English Church Architecture -
LYDFORD, St. Petrock (SX 509 848) (March 2016)
(Bedrock: Carboniferous Dinantian Subsystem, Lydford Formation)
St. Petrock (d. c.564) was reputedly a Celtic prince who ministered to the Christians of Devon and Cornwall (Wikipedia). His principal church is at Bodmin in the latter county but the somewhat disappointing, all-Perpendicular building dedicated to him here (seen above from the southeast) is distinguished by its ancient (perhaps ninth century) embanked site, next to the remains of the twelfth century castle, a short distance to the west of the justly famous little gorge.
The church itself derives what visual impact it can muster from its short but prominent W. tower, rising above the low independently-gabled nave and aisle roofs, supported by set-back buttresses and topped by battlements and tall corner pinnacles, initially of square section before terminating in chunky, thickly crocketed pyramids. The material throughout is granite, whose intractability accounts for the simplicity of the building's mouldings and window traceries, and for the lack of carved ornamentation. Save only for the chancel E. window with West Country alternate tracery, all other windows are either untraceried or else a squashed or straightened variant of reticulated form, which might suggest the church has a late fourteenth rather than fifteenth century provenance. Yet on entering within one discovers the piers to the three-bay mediaeval S. arcade assume the usual Perpendicular four-shafts-separated-by-four-hollows section that makes these Devonshire and Cornish churches so monotonous to visit, and the wide arches above are four-centred, not two-centred as stated in The Buildings of England, and bear two flat chamfers - a simple enough pattern the Victorian N. arcade seems unable precisely to replicate for the arches there carry shallow wave mouldings and the capitals to the shafts are semi-octagonal rather than semicircular, and both lower and deeper. (See the interior view below, looking east towards the rood screen.) The tall tower arch carries a flat chamfer and a wave above responds formed of two semi-octagonal orders, but its notable feature is the carving down the inner order of narrow columns of trefoiled arches - a doubtless arduous task given the hardness and crystalline structure of the stone that the end result scarcely justifies.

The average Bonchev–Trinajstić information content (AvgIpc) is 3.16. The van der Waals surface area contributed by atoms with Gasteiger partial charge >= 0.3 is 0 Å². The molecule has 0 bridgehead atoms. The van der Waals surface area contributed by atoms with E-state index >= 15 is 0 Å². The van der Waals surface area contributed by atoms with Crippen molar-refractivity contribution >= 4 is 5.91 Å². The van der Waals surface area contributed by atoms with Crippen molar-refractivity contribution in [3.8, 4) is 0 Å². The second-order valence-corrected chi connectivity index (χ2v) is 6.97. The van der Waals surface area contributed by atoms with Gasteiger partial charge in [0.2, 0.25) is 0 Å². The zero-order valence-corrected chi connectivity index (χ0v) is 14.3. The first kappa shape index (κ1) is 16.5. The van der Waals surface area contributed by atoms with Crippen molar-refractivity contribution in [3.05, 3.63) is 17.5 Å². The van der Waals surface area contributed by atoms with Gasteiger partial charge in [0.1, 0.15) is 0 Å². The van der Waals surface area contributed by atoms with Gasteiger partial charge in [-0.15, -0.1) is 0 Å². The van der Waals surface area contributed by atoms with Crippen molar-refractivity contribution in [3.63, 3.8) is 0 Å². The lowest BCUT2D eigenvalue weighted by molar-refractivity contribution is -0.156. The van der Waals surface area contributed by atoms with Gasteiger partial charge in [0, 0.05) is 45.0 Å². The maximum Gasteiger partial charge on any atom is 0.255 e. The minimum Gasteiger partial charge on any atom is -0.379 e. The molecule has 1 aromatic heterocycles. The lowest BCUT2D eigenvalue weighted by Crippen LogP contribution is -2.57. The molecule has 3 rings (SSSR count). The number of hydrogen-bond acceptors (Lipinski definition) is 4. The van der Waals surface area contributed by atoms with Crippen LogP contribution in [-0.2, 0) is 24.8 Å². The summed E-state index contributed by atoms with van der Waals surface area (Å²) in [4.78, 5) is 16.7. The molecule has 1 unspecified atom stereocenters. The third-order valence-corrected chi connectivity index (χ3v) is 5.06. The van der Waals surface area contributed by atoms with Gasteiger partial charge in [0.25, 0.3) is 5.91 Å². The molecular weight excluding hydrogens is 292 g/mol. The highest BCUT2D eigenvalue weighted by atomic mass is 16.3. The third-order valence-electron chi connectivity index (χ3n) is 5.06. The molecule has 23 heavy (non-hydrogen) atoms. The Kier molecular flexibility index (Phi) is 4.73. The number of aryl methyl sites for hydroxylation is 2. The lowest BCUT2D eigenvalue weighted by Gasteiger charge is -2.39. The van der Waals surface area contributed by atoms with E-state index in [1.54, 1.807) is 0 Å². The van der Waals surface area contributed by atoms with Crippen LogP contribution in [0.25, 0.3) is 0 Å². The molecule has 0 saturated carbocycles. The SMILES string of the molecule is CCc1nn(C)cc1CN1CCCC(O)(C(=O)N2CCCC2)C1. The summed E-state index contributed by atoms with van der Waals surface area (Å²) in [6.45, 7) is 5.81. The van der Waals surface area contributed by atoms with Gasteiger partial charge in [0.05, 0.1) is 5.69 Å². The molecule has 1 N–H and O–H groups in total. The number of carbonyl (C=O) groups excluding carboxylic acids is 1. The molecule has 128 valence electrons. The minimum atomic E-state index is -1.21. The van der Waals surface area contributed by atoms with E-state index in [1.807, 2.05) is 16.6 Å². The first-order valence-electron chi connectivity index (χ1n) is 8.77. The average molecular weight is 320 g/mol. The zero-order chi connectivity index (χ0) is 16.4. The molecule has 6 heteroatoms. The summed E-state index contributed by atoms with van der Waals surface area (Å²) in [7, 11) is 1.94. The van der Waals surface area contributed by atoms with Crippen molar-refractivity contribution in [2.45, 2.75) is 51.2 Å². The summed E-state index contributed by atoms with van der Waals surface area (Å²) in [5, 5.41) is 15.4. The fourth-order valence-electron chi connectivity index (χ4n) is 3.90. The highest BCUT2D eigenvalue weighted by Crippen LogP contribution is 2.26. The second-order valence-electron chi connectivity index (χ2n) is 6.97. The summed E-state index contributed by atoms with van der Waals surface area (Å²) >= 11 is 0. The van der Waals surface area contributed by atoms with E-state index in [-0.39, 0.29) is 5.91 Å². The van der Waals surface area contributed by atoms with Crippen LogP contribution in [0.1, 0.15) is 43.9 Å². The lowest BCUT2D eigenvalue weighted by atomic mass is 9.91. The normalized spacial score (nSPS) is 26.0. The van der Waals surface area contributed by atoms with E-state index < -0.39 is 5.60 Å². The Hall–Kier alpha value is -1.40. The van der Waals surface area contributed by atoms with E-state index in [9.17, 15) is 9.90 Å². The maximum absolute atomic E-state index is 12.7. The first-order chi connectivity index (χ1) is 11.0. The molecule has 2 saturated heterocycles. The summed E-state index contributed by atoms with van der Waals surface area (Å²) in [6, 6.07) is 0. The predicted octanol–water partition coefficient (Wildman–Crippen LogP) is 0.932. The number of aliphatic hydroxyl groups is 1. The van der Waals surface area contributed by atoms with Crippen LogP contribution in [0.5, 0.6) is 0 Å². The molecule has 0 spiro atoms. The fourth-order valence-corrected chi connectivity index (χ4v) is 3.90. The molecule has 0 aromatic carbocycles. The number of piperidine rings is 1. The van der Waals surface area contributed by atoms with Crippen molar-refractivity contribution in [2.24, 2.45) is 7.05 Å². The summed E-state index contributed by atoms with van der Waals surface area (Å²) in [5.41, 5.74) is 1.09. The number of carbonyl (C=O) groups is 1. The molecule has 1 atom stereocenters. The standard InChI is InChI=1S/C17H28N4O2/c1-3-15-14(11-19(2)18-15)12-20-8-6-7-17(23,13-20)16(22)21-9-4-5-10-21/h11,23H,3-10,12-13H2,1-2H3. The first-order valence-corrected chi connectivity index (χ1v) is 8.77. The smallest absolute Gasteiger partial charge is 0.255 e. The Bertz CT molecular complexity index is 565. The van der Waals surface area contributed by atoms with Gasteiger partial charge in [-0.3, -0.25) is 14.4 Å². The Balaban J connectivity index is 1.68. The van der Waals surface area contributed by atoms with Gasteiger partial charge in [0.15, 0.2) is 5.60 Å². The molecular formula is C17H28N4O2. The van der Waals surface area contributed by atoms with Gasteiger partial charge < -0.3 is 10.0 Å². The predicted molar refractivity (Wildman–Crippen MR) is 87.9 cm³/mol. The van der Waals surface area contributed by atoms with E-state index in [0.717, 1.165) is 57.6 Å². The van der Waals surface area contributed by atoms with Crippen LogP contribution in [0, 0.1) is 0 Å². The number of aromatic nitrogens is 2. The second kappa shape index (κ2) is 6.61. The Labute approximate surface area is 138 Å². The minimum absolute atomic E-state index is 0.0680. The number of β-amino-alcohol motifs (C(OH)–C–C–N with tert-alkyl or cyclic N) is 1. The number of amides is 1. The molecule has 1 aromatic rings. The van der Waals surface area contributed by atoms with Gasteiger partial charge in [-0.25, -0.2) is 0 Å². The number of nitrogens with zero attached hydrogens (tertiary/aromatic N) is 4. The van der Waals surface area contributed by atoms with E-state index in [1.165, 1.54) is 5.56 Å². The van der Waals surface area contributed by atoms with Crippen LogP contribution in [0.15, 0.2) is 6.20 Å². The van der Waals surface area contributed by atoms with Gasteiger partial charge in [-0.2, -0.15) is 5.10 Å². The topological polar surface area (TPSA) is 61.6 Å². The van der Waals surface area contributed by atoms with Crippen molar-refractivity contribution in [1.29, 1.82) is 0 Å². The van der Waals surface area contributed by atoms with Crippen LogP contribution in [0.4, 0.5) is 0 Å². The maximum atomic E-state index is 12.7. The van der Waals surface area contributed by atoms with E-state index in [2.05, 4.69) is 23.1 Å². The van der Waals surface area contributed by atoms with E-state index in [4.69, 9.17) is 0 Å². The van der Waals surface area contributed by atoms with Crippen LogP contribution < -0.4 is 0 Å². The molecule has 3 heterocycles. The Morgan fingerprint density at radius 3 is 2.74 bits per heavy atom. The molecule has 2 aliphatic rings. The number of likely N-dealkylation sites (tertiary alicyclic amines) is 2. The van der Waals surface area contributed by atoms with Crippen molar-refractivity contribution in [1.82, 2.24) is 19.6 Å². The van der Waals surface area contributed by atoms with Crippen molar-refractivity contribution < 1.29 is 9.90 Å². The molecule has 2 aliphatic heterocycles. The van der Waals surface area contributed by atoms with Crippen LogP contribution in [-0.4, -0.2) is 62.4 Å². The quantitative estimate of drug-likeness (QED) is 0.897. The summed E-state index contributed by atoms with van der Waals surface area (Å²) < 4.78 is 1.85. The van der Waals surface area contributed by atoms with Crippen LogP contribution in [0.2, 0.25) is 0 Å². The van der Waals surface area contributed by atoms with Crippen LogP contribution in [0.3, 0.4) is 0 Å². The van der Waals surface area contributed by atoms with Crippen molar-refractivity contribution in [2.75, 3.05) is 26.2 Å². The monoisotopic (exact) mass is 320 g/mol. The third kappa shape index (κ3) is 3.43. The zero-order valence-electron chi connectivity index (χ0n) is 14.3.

As for woodwork in the church, the visitor should notice first and foremost the barrel vaults above the nave, chancel and aisles (i.e., four in all), with chamfered principal ribs and large carved bosses where they intersect the purlins and ridge beam. However, although the Tudor rose is a commonly encountered motif, none of the work appears reliably to pre-date the church's late nineteenth century restoration, and the chancel screen (below) does not even go back that far, having been constructed, according to Pevsner, in 1904, to the designs of a certain Bligh Bond, although it is no less a fine piece of work for that. Formed on either side of the central opening of a single four-light bay with alternate tracery featuring subreticulation, subarcuation of the lights in pairs, and through reticulation, it is distinguished chiefly by its loft, supported by a fan vault, decorated on the cornice with four tiers of running ornament displaying vine leaves, grapes and birds etc., beneath a highly elaborate openwork crest.